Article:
2019 Christianson Fellow Madalyn McLennan was volunteering in Mexico with Compañeros En Salud, a subsidiary of the US-based NGO Partners in Health, when COVID-19 hit. She shares her remote-work experience to promote access to quality care for rural communities.
Due to the spread of COVID-19, Partners in Health required all U.S. volunteers stationed out of the country to return home immediately in March. This command, while understandable and reasonable, was abrupt and disheartening. All of the volunteers felt we still had so much more to accomplish in Chiapas.
Before leaving, my team was working on understanding the patient perspective more clearly. This meant traveling out to one of our rural communities every other week to conduct interviews with patients who had utilized our program. I was hearing stories ranging from one patient needing emergency surgery for a heart condition to children receiving speech therapy. Each interview was a new adventure and a new opportunity to connect with the people we help every day.
Since being called back to the U.S., some of my daily tasks have remained the same. I continue to check our databases for newly enrolled patients and add them to our task board, but the number of new patients has decreased drastically. Many hospitals are reducing the number of appointments due to the pandemic, so we’re not able to schedule as many appointments for patients.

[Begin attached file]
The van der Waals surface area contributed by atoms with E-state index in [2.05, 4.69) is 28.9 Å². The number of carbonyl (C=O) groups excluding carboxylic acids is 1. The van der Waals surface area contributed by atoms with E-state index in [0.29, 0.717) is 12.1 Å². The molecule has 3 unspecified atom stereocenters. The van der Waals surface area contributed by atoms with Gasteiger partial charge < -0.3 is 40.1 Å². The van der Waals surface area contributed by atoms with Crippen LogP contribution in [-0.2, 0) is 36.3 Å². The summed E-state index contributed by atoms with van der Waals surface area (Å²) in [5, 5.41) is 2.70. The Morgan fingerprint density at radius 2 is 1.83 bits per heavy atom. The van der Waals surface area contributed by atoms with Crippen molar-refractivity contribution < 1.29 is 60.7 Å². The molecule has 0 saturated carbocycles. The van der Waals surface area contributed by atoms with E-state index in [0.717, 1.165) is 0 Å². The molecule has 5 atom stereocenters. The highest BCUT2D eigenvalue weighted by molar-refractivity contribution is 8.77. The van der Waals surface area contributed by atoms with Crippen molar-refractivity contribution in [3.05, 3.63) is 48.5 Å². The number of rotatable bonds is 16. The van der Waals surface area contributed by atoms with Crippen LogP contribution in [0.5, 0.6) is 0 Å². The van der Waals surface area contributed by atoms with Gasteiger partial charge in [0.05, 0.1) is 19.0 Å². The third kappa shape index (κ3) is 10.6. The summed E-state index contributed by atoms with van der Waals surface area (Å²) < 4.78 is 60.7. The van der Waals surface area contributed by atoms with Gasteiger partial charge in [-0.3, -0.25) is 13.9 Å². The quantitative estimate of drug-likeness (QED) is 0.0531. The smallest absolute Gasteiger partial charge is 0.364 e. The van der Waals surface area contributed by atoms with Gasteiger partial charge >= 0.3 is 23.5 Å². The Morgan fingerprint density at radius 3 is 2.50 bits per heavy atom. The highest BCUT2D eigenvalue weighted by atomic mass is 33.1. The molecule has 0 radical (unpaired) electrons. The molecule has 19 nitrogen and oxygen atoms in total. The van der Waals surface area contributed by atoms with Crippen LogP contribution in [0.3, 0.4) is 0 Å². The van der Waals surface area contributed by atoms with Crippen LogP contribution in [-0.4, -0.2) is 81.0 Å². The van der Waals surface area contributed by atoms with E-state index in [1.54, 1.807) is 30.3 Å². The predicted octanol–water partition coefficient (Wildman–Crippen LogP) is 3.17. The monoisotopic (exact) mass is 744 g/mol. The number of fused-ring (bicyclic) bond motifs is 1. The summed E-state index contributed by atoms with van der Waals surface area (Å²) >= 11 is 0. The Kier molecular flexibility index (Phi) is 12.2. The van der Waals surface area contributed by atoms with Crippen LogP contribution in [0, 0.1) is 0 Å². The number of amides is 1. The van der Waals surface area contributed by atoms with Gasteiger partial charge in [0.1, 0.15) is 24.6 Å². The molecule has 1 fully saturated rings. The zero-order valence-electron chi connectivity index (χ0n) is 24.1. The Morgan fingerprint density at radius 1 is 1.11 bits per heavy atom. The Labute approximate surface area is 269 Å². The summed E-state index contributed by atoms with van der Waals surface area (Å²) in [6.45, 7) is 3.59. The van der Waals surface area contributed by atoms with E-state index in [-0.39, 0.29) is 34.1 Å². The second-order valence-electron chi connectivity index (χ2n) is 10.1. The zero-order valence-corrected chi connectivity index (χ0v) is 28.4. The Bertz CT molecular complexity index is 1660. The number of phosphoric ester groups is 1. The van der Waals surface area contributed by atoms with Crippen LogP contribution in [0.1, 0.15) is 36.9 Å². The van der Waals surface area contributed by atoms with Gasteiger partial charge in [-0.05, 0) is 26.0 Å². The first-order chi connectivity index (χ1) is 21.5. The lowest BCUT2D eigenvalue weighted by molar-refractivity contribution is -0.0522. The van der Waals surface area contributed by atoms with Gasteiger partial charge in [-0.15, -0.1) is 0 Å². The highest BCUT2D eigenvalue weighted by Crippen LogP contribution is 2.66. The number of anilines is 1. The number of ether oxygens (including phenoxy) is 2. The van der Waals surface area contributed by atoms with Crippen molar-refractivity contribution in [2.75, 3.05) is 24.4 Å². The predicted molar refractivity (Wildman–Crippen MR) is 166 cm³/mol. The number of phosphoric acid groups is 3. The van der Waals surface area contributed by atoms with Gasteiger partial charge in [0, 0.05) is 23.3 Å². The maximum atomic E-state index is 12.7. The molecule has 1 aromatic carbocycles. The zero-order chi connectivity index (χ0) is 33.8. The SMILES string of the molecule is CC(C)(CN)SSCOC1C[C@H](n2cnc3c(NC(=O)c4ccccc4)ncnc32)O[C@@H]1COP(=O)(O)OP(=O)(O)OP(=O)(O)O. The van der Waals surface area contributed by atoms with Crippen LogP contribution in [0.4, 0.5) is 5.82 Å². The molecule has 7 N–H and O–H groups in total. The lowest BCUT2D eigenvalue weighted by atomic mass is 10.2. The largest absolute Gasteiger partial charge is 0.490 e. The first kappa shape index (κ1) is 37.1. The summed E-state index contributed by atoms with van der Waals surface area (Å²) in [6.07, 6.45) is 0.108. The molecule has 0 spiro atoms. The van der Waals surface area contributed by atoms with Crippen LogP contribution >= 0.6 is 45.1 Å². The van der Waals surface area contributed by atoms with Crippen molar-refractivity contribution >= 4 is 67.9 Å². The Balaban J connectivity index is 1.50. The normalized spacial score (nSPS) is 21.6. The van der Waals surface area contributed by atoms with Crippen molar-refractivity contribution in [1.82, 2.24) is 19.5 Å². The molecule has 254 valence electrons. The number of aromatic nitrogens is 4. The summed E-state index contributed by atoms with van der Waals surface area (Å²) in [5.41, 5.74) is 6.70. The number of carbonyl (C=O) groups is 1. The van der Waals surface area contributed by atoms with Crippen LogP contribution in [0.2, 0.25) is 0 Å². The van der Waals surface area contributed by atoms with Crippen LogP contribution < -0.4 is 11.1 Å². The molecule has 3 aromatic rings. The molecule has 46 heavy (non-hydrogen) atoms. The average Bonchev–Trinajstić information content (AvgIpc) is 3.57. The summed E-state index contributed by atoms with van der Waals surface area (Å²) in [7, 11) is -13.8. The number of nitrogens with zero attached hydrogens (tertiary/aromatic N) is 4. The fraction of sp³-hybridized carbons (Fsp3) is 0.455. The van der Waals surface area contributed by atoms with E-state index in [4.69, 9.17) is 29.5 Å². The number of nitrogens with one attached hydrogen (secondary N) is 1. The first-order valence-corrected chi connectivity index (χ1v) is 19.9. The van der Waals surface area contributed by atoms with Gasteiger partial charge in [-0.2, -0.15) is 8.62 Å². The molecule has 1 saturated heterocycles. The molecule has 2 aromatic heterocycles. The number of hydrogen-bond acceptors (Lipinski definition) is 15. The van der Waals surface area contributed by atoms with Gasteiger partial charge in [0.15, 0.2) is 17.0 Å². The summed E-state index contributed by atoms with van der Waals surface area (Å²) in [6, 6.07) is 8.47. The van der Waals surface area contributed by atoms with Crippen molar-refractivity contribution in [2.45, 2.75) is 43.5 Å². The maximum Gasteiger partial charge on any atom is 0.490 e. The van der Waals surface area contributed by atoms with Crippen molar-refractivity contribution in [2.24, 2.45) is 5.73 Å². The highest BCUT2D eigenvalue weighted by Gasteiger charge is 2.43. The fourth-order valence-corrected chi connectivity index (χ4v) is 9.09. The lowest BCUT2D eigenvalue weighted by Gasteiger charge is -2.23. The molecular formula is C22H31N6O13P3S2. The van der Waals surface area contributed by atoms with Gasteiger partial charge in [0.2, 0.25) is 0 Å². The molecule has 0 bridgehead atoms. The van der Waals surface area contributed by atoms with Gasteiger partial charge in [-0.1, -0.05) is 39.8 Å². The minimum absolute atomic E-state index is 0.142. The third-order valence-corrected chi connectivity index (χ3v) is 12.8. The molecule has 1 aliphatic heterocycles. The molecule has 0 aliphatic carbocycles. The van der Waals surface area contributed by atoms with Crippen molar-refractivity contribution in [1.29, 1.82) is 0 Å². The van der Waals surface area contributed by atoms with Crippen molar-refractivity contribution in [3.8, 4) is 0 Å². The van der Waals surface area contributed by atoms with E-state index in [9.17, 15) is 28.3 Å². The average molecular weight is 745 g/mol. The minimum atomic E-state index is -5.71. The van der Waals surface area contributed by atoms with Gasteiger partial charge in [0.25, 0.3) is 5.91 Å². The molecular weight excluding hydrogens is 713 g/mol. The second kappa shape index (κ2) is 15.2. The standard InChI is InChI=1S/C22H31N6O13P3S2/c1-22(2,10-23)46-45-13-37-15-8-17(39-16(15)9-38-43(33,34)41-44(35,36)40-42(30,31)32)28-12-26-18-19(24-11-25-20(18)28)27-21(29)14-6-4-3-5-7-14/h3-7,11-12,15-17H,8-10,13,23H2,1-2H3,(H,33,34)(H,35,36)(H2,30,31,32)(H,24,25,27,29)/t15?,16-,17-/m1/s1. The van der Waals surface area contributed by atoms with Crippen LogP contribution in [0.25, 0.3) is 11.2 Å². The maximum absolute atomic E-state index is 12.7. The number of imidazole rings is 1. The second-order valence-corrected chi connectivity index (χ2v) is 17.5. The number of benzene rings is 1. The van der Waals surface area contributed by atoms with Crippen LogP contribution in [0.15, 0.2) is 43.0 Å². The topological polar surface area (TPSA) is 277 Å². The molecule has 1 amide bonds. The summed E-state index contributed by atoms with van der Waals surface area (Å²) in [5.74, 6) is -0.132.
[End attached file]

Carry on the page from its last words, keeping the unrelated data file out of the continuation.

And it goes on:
Focusing on important “behind-the-scenes” work
My work has changed from working directly with patients, to more behind-the-scenes and less hands-on. This work may not be as exciting, but it’s just as important.
One of my main projects is updating our data collection systems. We currently store patient information in various different locations; I’m streamlining this process. This requires analyzing our patient data more thoroughly to understand how to reconstruct our data entry system. The update will allow for multiple people to view and edit patient information in real time, reducing the delay in transfer of information. This will also decrease the work burden on our social workers who, at the moment, are manually entering information. This is a large project, but I’m very excited for the end result.
Staying connected to the community, despite the distance
I’ve been able to stay involved in our patient interview project by transcribing the interviews while in the U.S. I definitely enjoyed being in our patients’ homes and hearing their stories first hand more than the transcription side, but having those interviews on paper is also important. The transcription process allows me to pretend I’m still there, listening to them tell me about their journey and how we can improve our services. This also keeps the interviews fresh in my mind for when I do eventually return to Chiapas and hopefully finish out the project.
The challenges of remote team work
Communication with my team has been more difficult. Before when I had a question, my entire team sat within five feet of my desk. Now they are thousands of miles away with unreliable internet and phone service. This means I have had to make more executive decisions and touch base when I can. Luckily, I still have a good relationship with them, so when there is signal and internet we can communicate freely.
Although COVID-19 has drastically changed my experience with Compañeros En Salud, I still feel very privileged to continue to support this organization from afar. Working remotely without my coworkers poses problems and is not ideal, but I’m continuing to help enact our mission and support those in Chiapas so I still feel my time is beneficial.